s as in his

Plural and/or 3rd person present verbsWith “split” vowel spellings/silent final e
as
does
is
cos
has
his
was
abs
ads
bags
bans
begs
bells
bids
bills
bins
bogs
bubs
buds
bugs
bums
buns
cabs
cads
cans
chills
chins
chugs
chums
cogs
cons
cubs
cuds
culls
dabs
dads
dags
dams
dells
dens
digs
dills
dins
dogs
dolls
Dons
dubs
duds
dulls
fads
fans
fells
fens
fibs
figs
fills
fins
fogs
gags
gigs
gills
gods
Goths
gulls
gums
guns
hams
haves
hems
hens
hills
hogs
hubs
hugs
hulls
hums
jags
jams
jells
jibs
jigs
jogs
jugs
kegs
kids
kills
labs
lags
legs
lids
lives
logs
lolls
lugs
lulls
mags
mills
mods
moms
mugs
mulls
mums
nabs
nags
nans
nods
nuns
pads
pans
pegs
pens
pigs
pills
pins
pods
polls
Poms
pubs
pugs
puns
rags
rams
reds
ribs
rids
rigs
rims
rods
rolls
rubs
rugs
rums
runs
sags
sells
shams
shells
shins
shuns
sills
sims
sins
subs
suds
sums
suns
tabs
tags
tans
tells
tens
thins
thuds
thugs
tills
tins
togs
tolls
tubs
tugs
vans
wags
webs
weds
wells
wigs
wills
wins
yams
yellsrb
chose
close
fuse
hose
lose
muse
nose
phase
phrase
pose
prise
prose
rise
rose
ruse
these
those
use
whose
wise
abuse
accuse
advertise
advise
agonise (UK)
amuse
analyse (UK)
apologise (UK)
arise
authorise (UK)
baptise (UK)
capitalise (UK)
categorise (UK)
centralise (UK)
chastise
clockwise
colonise (UK)
compose
comprise
compromise
computerise (UK)
conceptualise (UK)
confuse
criticise (UK)
crystallise (UK)
customise (UK)
decompose
demise
depose
despise
devise
diagnose
disclose
disenfranchise
disguise
dispose
dramatise (UK)
economise (UK)
emphasise (UK)
enclose
energise (UK)
enterprise
enthuse
epitomise (UK)
equalise (UK)
excise
excuse
exercise
exorcise
expertise
expose
familiarise (UK)
fantasise (UK)
finalise (UK)
formalise (UK)
franchise
galvanise (UK)
generalise (UK)
harmonise (UK)
hospitalise (UK)
idolise (UK)
immortalise (UK)
immunise (UK)
impose
improvise
infuse
interpose
itemise (UK)
jeopardise (UK)
juxtapose
legalise (UK)
legitimise (UK)
liberalise (UK)
likewise
localise (UK)
manganese
materialise (UK)
maximise (UK)
memorise (UK)
mesmerise (UK)
minimise (UK)
misuse
mobilise (UK)
monopolise (UK)
neutralise (UK)
oppose
optimise (UK)
organise (UK)
otherwise
oxidise (UK)
paralyse (UK)
paraphrase
patronise (UK)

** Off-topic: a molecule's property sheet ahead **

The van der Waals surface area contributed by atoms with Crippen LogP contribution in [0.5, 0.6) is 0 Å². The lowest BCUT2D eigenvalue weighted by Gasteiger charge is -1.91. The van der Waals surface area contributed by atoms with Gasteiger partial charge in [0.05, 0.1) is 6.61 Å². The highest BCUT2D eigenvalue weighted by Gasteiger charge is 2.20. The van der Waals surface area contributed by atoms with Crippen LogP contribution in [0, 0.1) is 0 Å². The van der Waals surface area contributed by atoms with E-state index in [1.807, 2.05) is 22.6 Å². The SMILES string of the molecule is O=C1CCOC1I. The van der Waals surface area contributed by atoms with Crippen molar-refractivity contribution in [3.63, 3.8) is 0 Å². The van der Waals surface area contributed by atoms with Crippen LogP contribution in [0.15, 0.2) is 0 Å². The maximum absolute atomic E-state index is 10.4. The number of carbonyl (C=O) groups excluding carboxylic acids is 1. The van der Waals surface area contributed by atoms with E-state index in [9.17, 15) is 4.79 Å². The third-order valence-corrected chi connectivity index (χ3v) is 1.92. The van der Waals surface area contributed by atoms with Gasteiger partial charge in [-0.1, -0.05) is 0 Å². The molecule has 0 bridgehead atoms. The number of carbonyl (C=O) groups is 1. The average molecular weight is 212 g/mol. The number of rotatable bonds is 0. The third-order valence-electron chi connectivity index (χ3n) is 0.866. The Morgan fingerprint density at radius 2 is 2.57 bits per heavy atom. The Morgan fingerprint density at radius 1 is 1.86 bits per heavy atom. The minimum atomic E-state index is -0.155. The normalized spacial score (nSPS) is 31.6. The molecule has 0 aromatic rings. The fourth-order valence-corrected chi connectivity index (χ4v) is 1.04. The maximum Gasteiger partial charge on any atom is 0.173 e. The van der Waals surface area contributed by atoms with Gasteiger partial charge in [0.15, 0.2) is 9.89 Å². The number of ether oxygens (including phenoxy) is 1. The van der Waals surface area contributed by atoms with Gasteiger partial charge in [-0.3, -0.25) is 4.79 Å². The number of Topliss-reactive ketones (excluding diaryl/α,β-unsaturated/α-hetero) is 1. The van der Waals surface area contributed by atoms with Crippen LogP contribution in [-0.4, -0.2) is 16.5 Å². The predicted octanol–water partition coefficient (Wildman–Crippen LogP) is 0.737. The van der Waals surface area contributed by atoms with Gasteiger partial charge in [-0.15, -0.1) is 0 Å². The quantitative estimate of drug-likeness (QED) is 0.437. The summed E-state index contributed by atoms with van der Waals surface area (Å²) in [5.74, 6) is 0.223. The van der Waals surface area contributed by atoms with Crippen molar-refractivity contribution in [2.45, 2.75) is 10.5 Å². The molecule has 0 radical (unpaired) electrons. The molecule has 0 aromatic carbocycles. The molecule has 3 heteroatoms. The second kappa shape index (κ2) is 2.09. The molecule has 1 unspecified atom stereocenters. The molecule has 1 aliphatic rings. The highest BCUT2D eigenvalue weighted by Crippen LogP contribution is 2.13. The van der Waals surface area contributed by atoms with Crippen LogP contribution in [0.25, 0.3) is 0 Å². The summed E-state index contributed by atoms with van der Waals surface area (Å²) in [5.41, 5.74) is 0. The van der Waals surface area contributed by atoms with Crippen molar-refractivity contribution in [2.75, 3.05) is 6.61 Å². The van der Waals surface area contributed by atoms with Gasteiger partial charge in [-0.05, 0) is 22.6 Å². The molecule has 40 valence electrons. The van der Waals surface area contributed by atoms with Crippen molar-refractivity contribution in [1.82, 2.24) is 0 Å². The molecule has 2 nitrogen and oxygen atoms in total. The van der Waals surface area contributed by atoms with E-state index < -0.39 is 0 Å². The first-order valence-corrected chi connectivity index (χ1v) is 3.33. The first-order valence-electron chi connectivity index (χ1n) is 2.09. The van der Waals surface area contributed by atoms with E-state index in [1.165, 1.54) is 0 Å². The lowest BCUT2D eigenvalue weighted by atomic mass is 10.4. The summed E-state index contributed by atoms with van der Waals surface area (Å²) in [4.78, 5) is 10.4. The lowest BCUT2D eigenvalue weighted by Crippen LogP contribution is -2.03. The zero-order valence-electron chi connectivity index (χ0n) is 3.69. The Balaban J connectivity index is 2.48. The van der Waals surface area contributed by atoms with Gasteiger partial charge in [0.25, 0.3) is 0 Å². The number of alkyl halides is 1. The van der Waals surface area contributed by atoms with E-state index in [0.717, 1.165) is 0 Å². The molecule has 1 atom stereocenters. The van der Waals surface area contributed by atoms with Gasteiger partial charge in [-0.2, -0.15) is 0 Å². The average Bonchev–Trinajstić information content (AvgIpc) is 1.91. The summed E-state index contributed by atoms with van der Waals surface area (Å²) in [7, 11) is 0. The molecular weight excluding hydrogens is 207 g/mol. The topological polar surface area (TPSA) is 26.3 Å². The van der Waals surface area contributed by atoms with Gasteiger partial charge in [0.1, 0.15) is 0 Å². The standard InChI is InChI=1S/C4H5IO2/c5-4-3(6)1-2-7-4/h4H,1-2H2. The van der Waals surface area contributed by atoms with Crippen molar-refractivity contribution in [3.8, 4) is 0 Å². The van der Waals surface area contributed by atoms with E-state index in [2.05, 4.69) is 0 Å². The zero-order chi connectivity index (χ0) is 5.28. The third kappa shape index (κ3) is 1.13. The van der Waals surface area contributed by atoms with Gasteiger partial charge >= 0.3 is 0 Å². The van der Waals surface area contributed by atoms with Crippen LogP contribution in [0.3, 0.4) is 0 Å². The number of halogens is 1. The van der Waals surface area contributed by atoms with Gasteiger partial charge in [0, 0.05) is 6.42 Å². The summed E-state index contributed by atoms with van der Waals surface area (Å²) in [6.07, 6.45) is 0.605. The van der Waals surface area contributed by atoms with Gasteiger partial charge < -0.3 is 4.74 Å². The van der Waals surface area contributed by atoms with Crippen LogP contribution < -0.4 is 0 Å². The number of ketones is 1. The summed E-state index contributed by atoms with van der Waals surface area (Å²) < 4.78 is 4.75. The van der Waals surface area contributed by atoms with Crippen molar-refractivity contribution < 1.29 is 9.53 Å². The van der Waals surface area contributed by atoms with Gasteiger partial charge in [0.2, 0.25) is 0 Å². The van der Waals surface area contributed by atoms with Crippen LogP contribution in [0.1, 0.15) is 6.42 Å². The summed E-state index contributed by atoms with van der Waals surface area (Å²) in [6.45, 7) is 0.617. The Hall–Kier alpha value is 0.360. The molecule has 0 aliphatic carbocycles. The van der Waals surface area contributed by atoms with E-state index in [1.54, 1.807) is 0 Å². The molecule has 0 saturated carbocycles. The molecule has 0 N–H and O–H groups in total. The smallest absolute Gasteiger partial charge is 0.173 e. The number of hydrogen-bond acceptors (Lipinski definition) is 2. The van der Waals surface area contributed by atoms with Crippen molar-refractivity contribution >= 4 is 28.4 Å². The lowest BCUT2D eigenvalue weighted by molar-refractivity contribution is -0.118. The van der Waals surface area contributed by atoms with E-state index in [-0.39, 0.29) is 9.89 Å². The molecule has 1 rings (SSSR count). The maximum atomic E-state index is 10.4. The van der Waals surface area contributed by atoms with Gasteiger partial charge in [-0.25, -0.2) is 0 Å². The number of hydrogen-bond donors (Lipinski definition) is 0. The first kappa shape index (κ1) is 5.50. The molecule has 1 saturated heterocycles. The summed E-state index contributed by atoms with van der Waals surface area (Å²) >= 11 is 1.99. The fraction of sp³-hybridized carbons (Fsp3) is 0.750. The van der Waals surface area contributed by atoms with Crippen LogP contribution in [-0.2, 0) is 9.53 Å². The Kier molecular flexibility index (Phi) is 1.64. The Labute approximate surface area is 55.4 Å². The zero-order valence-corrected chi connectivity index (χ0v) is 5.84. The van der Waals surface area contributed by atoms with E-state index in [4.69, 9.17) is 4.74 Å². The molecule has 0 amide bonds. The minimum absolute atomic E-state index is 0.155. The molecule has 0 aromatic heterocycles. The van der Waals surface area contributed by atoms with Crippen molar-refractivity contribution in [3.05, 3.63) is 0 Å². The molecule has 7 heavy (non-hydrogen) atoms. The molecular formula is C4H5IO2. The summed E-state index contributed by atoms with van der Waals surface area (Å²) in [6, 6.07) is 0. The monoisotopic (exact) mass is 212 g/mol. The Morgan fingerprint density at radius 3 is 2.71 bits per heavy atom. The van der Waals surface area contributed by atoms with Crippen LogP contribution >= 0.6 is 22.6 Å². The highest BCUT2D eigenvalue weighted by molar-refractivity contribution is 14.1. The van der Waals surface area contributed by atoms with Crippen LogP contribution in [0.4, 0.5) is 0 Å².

penalise (UK)
perfuse
peruse
polarise (UK)
popularise (UK)
predispose
primrose
privatise (UK)
propose
publicise (UK)
rationalise (UK)
realise (UK)
recognise (UK)
refuse
repose
revise
revitalise (UK)
revolutionise (UK)
scrutinise (UK)
socialise (UK)
specialise (UK)
standardise (UK)
subsidise (UK)
suffuse
summarise (UK)
sunrise
superimpose
supervise
suppose
surmise
surprise
symbolise (UK)
sympathise (UK)
televise
terrorise (UK)
theorise (UK)
transpose
utilise (UK)
vandalise (UK)
victimise (UK)
viscose
visualise (UK)
 
US English often spells these with -ize, see list here

2 thoughts on “s as in his

  1. Jo

    Hi Alison.
    I have come here to ask advice on how to explain why nonplural words such as has, was, is and his end in a ‘z’ sound but are spelt with an s. Is it something to do with the fact that if it was an ‘s’ they would be plural? I read over your blog on plural endings, which was helpful. I also advocate no rules but wanted to point out a pattern (if there is one) to my grade 1 students. Thanks.

    Reply
    1. alison Post author

      Regular plurals written with letter S are pronounced /z/ (the voiced version of /s/) when they occur after a voiced sound, as in “seas”, “buns” and “jobs”, because of coarticulation, so that doesn’t explain why the letter S at the end of words like ‘has’ and ‘is’ is pronounced /z/. I looked up the word “is” on Etymology Online and it says “Until 1500s, pronounced to rhyme with kiss”. So I suggest telling your students “They might have said /s/ not /z/ at the end of all those little words in the Olden Days, but nowadays we say /z/”. This handy Olden Days explanation is actually the correct one for heaps of funny spellings in English. There really was a /w/ sound in ‘two’ like there still is in ‘twins’ and ‘twice’, people really did say the K in “know” and “knit”, and a voiced /h/ sound that has since dropped out of the language in words like “night” and “brought” spelt with a GH. Pronunciation has changed more than spelling over time, and continues to change. Even in my own office, I think “pole” and “poll” are NOT homophones but the younger staff insist they sound identical. There is a Thing called the Salary-Celery merger going on here in Victoria, and kids are starting to pronounce words like “help” more like “halp”, and it shows up in their spelling, you might have seen it if you’re Victorian.

      It’s also worth knowing that sometimes voiced and voiceless pairs of sounds share spellings. My office is in North Fitzroy, and the Z in “Fitzroy” is pronounced /s/, as it is in words like “quartz” and “pretzel”, probably because of coarticulation – it follows a voiceless sound (/t/) so it becomes devoiced. The word “of” ends with a /v/ sound, perhaps because the letter V is a relatively new letter in our alphabet (first appearing in the 1300s, and not in common use till the 1600s), and this sound was originally spelt with letter F. In words like “joked” and “shaped” the final sound is /t/ not /d/, because it comes after a voiceless sound. The second sound in words like “spend” and “spoke” is actually closer to a /b/ than a /t/, but once we are literate we “hear” it as a /p/ because our spoken and written vocabulary is tightly woven together and we write it with P.

      Hope that’s helpful not just more confusing! All the best, Alison

      Reply

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